On 2005-09-22, at 1234, Tom Collins wrote:
On Sep 22, 2005, at 1:42 AM, John Simpson wrote:
if you're supporting AUTH, you really should use TLS as well. otherwise you're allowing your users to send their passwords across the internet in plain text- and all it takes is one spammer with a packet sniffer to use your machine as a relay.

If you use CRAM-MD5 for the AUTH method, it's impossible to sniff the cleartext password.

the design of CRAM requires that the server have a list of plain-text password, regardless of the hashing algorithm it uses.

if somebody cracks your machine (and for the sake of security you have to assume that they eventually will) the bad guys will now have a list of all of your users' passwords in plain text, making it possible to not only read your users' email, but relay spam through your server.

TLS is a good idea, but getting your users to enable it in their clients can be a challenge. It's hard enough explaining how to enable SMTP AUTH!

er... telling a user to turn on the "use TLS" or "use SSL" checkbox and possibly change a port number isn't hard. i've been building, running, and consulting for ISP's for ten years now, and if you manage the process correctly, it's not hard.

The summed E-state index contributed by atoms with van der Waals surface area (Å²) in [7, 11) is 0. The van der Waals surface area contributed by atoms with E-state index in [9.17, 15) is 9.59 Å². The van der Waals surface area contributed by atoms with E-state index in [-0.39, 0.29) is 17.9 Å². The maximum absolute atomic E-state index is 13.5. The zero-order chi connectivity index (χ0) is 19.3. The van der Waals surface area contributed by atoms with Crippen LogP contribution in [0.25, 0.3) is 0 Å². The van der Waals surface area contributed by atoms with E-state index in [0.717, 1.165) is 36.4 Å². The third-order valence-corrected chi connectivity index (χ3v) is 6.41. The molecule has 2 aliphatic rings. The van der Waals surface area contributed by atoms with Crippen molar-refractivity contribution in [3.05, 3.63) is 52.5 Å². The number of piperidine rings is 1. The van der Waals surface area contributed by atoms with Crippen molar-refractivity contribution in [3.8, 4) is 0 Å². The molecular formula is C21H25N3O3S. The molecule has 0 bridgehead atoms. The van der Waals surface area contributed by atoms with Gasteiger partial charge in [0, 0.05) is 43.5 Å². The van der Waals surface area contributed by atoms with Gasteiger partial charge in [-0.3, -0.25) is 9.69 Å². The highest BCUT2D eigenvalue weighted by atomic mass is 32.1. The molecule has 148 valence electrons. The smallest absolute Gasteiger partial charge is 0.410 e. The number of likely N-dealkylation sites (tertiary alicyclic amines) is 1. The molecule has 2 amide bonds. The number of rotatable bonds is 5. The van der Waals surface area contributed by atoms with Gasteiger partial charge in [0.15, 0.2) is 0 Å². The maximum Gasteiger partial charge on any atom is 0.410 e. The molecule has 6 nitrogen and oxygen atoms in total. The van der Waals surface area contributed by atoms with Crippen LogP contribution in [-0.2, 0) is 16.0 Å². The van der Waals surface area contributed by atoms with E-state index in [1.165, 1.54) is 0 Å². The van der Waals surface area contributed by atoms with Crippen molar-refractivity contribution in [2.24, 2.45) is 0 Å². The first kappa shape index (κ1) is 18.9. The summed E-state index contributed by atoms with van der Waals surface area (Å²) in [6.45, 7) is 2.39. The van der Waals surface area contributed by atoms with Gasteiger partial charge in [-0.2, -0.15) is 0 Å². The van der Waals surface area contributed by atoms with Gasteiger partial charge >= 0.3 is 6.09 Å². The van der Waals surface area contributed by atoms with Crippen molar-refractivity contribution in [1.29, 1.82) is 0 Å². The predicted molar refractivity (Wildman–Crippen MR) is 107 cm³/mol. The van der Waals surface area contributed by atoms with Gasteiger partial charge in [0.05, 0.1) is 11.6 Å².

it's like any other "settings change"... you set things up so that both the "old" and "new" settings will work, and then leave that in place for a month. tell the users that you've made this change to improve their service, the new settings are in this email or at such- and-such web page, and they have until such-and-such date to change their settings. during the month, your tech support people ask every customer they come in contact with if they've changed their settings, and if not they walk them through it on the spot. then when the end date arrives, most of your customers will have switched, and you can turn the "old" stuff off without killing your tech support people. then when that final rush of calls dies down, buy pizza for the tech support department to thank them for their extra effort.

at least that's how i've always done it, and it's always worked out pretty well.

| John M. Simpson - KG4ZOW - Programmer At Large |
| http://www.jms1.net/           <[EMAIL PROTECTED]> |
| Mac OS X proves that it's easier to make UNIX  |
| pretty than it is to make Windows secure.      |

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